Sometimes more customers mean much more customer support. Sometimes more revenue comes at the price of higher investments and expenses (netting less profit in spite of more revenue). Sometimes more exposure means more of the wrong people see you and more of the right people for your business are put off because they think your business is actually for someone else.
Excess ≠ Success (Hi math, I love you!)
Sometimes “enough” is better. For instance, if I make enough money to support my life and save a little, “more” likely only brings more stress, more work, more responsibility. If I already have enough customers that I can personally support, why would I want more if that would mean I had to hire and then manage employees? Remember my note about freedom? Enough means I can optimize for freedom, not blind growth.
We tend to think about growth as a good thing, but also a problem that has to be solved by scaling up. Your book argues that’s not a given. What questions would you recommend to a freelance site builder ask themselves that will help them decide if hiring employees is the right answer for their lifestyle and business or not?
I’m glad you asked because there are definitely some questions to ask yourself. And here’s the thing: regardless of what thought leaders online might tell you, success is so deeply personal. Meaning, it looks like different things for different people.
The point of Company of One is not to become anti-growth, but to simply question it. A company of one questions growth first, and then resists it if there’s a better, smarter way forward.
Before we get into the questions, I just wanted to share a few bits of research from studies about growth, because it’s not always beneficial for business and sometimes it’s downright harmful.
In 2012, the Startup Genome Project conducted a study where they analyzed more than 3,200 startups and found that 74 percent of those businesses failed – not because of competition or bad business plans, but because they scaled up too quickly. Growth, as a primary focus, is not only a bad business strategy but an entirely harmful one. By failing—as defined in the study—these startups had massive layoffs, closed shop completely, or sold off their business for pennies on the dollar. Putting growth over profit was their downfall.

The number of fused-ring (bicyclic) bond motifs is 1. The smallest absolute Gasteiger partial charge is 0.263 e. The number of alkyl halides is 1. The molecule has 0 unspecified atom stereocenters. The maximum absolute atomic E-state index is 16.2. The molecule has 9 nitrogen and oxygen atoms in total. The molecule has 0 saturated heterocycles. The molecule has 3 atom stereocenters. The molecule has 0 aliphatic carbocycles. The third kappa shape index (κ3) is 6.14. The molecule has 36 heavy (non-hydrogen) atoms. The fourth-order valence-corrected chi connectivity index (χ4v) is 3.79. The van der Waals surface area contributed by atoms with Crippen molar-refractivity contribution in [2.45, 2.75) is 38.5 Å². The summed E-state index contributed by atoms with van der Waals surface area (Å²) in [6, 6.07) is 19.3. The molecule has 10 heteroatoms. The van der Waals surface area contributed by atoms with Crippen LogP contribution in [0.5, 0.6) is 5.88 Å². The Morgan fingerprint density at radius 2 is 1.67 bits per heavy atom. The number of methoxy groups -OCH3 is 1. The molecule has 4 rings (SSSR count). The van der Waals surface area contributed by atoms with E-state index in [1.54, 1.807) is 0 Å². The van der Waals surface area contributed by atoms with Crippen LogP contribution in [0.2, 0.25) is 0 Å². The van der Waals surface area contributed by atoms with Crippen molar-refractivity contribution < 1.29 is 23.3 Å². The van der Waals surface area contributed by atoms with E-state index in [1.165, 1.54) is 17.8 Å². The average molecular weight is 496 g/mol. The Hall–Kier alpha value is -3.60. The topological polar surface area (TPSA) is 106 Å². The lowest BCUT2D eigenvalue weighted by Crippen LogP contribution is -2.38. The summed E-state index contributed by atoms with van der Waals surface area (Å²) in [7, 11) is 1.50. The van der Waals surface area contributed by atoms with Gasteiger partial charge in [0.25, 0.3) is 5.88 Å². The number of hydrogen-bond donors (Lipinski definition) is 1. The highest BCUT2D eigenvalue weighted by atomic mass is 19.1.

When the Kauffman Foundation and Inc. Magazine did a follow-up study on a list of the 5,000 fastest-growing companies in America five to eight years later, they found that more than two-thirds of them were out of business, had undergone massive layoffs, or had been sold below their market value, confirming the findings of the Startup Genome Project. These companies weren’t able to become self-sustaining because they spent and grew based on where they thought their revenue would hit—or they grew based on venture capital injections of funds, not on actual revenue.
To what we should be asking ourselves if we want to truly question growth? I’d start with these:
- Why do you want more growth? Answer this question three times, because the first answer or two could be just a story you’re telling yourself.
- How much is enough? How will you know when you’ve reached enough? What will change when you reach enough?
- Does this growth just serve your ego or is it beneficial in some way? If yes, in what way specifically?
- How does bigger/more/growth serve or help your existing customers?
- What are the maintenance costs of saying “yes” or starting/building X?
- How does this affect your profit (not just your revenue)?
- How does the affect your happiness?
- How does it affect your responsibilities and how you wanna spend your day? Because growth can mean growing out of a job you actually love to do.
A tagline I saw for your new book that I loved was “small is the new big.” I’m wondering how that applies to products that decide to stay small. How can they feel big enough to pay to the customer without being over-stuffed with features?
My favorite software does just one thing. My favorite writing app is IAWriter which doesn’t even let you change the font, sizing or colors. Overcast is my favorite podcast player because it isn’t stuffed with features I don’t care about.
By focusing on a single way to solve an issue for a specific type of customer, software can get really, really, really good at solving it, since that’s the main focus.
With Fathom, we’ve seen a ton of initial success because we only show a handful of stats to people, instead of Google Analytics 100 pages of reports that each have 100 variations. Our software is simple, minimal, and does just what it needs to do. Some people like that enough to pay for it. That said, it’s not everyone, and that’s a good thing.
Trying to make software that caters to everyone and solves all their problems will leave you with really awful software that’s bloated, slow and hard to use. It’s why products like MS Word or even Photoshop are rapidly losing marketshare to more minimal products like IAWriter and Figma. Heck, even WP Engine doesn’t try to offer hosting to every type of business and server setup imaginable, they focus on WordPress and businesses that have money to spend on a reliable and great solution.
Bigger isn’t better, better is better. When we confuse this we end up with awful products. That’s why the tagline for the book calls “small the new big” – because we’re finally waking up to the idea that huge companies with bloated software aren’t the only successful way forward. And I’m pretty excited about that.
The post Small is the New Big: An Interview with Paul Jarvis appeared first on Torque.